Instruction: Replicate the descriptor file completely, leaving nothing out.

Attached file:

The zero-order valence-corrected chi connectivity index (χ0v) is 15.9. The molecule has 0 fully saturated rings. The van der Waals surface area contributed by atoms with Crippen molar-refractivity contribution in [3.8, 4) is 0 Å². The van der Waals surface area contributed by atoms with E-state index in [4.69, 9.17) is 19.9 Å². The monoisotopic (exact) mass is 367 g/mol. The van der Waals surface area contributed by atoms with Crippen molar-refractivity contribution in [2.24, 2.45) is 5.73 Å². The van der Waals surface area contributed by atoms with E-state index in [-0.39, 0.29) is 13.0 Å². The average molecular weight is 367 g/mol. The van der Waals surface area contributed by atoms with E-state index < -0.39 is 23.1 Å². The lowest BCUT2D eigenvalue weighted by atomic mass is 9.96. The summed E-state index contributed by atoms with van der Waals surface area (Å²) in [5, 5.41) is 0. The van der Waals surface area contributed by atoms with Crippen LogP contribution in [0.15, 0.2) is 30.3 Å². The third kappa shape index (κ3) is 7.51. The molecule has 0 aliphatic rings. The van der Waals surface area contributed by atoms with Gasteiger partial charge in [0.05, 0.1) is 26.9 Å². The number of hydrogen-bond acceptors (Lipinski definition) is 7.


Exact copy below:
The zero-order valence-corrected chi connectivity index (χ0v) is 15.9. The molecule has 0 fully saturated rings. The van der Waals surface area contributed by atoms with Crippen molar-refractivity contribution in [3.8, 4) is 0 Å². The van der Waals surface area contributed by atoms with E-state index in [4.69, 9.17) is 19.9 Å². The monoisotopic (exact) mass is 367 g/mol. The van der Waals surface area contributed by atoms with Crippen molar-refractivity contribution in [2.24, 2.45) is 5.73 Å². The van der Waals surface area contributed by atoms with E-state index in [-0.39, 0.29) is 13.0 Å². The average molecular weight is 367 g/mol. The van der Waals surface area contributed by atoms with E-state index < -0.39 is 23.1 Å². The lowest BCUT2D eigenvalue weighted by atomic mass is 9.96. The summed E-state index contributed by atoms with van der Waals surface area (Å²) in [5, 5.41) is 0. The van der Waals surface area contributed by atoms with Crippen LogP contribution in [0.15, 0.2) is 30.3 Å². The third kappa shape index (κ3) is 7.51. The molecule has 0 aliphatic rings. The van der Waals surface area contributed by atoms with Gasteiger partial charge in [0.05, 0.1) is 26.9 Å². The number of hydrogen-bond acceptors (Lipinski definition) is 7.